Week one was a tough start to many rookie quarterback's careers, but that didn't hold true in week two. The rookies that struggled last week all put up impressive showings, and that wasn't just limited to quarterbacks.
Young offensive linemen shut down top pass rushers, and a second year defensive lineman is making his case as to why he's the best defensive player in the league. Who else stood out in week 2?
Rookie Quarterbacks have a Resurgent Week 2
The Browns’ Brandon Weeden had the worst looking week one start out of this year’s batch of rookie quarterbacks, but week two saw Weeden put up some impressive numbers against a pretty good Bengals defense. He bounced back from a dismal debut, throwing for 322 yards (a franchise record for a rookie) and two touchdowns. Most importantly, Weeden threw no interceptions and looked far more comfortable and in charge, spreading the ball around to eight different receivers.
A big key to Weeden’s success was the break out game Trent Richardson had. Following a poor week one outing where the Browns had no threat of a running attack, Richardson’s 145 yard and 2 TD offensive output meant the defense couldn’t just focus on stopping Weeden. It will likely be a rollercoaster throughout the season, but Cleveland should feel much better about their offense. Will it result in a week three win?
Andrew Luck came into the league with the biggest expectations of any rookie in a long time. Many fans acted as though anything less than a Pro Bowl berth in his rookie year would be a disappointment. He looked very much like a rookie in week one, but like Weeden, Luck bounced back in a big way in his second outing.
Luck put up solid stats against Minnesota, 224 yards and 2 touchdowns, good for a 107.5 quarterback rating. But his numbers alone aren’t what Colts fans should be exicited about. His game winning drive in the final minute of the game was the first by a rookie quarterback since Archie Manning. He showed veteran poise and presence, and even was able to get the Vikings to jump offsides during the drive.
Outside of Weeden, Ryan Tannehill had the bumpiest start to his career last week, but thanks to a strong rushing attack Tannehill looked like he could be the Dolphins’ future franchise quarterback. One of his biggest problems in week one was that Tannehill simply had no help around him on the offensive side of the ball. That changed against the Raiders. Reggie Bush had a great day, and wide receiver Brian Hartline provided the rookie with a reliable option to pass the ball to.
Going 18-30 isn’t a great day at the office for any quarterback, but Tannehill has able to stretch the field more than in week one and turned those 18 completions into 300 yards and two touchdowns. He showed much better pocket awareness and was only sacked once. After throwing three interceptions in week one, he didn’t turn the ball over at all in week two.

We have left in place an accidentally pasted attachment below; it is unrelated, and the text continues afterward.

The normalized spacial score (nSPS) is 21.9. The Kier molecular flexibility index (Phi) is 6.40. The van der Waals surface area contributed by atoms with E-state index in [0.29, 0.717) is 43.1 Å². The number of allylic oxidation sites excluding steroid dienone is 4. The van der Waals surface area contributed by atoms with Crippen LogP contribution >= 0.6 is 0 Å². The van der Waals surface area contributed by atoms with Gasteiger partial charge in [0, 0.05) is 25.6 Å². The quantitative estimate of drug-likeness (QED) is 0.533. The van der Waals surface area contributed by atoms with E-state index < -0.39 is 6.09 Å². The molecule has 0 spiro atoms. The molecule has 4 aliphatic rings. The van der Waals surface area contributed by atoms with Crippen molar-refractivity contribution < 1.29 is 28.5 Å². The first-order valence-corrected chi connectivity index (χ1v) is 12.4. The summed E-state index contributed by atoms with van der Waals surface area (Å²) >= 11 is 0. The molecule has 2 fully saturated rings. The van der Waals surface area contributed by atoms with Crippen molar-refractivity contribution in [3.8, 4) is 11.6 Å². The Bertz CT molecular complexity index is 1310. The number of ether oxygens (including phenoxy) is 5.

Russell Wilson didn’t put up remarkable numbers in his second start, but he did help lead the Seahawks to a surprisingly impressive win over the Cowboys. He only threw for 150 yards and a touchdown, but he did what he had to do to win. He completed 75% of his passes, averaged 10 yards per completion, and didn’t turn the ball over.
In a league where players like Cam Newton look like All Pros in their rookie seasons, it’s easy to discount a solid but non spectacular rookie performance like Wilson’s, but we shouldn’t. Regardless of the what sort of fantasy points Wilson did or didn’t score, he led his team to victory, and that’s all that matters.
Robert Griffin III had an out of this world performance in week one, but he looked a little more human in week two. He put up nearly three hundred yards of total offense, but for most of the second half he wasn’t able to lead the offense to a score and saw St. Louis comeback from an early deficit to win the game.
RGII obviously can’t be held responsible for Josh Morgan’s boneheaded play that ended up costing them the game, and overall it’s tough to find too much to criticize. He continutes to make big plays with his athleticism (he ran for 82 yards and two touchdowns), and led the Redskins to the verge of a game winning field goal before Morgan’s personal foul backed them out of range. He’s far and away been the best rookie quarterback through two weeks.
Recapping the Match-ups to Watch
Buffalo LT Cordy Glenn vs. Kansas City LB Tamba Hali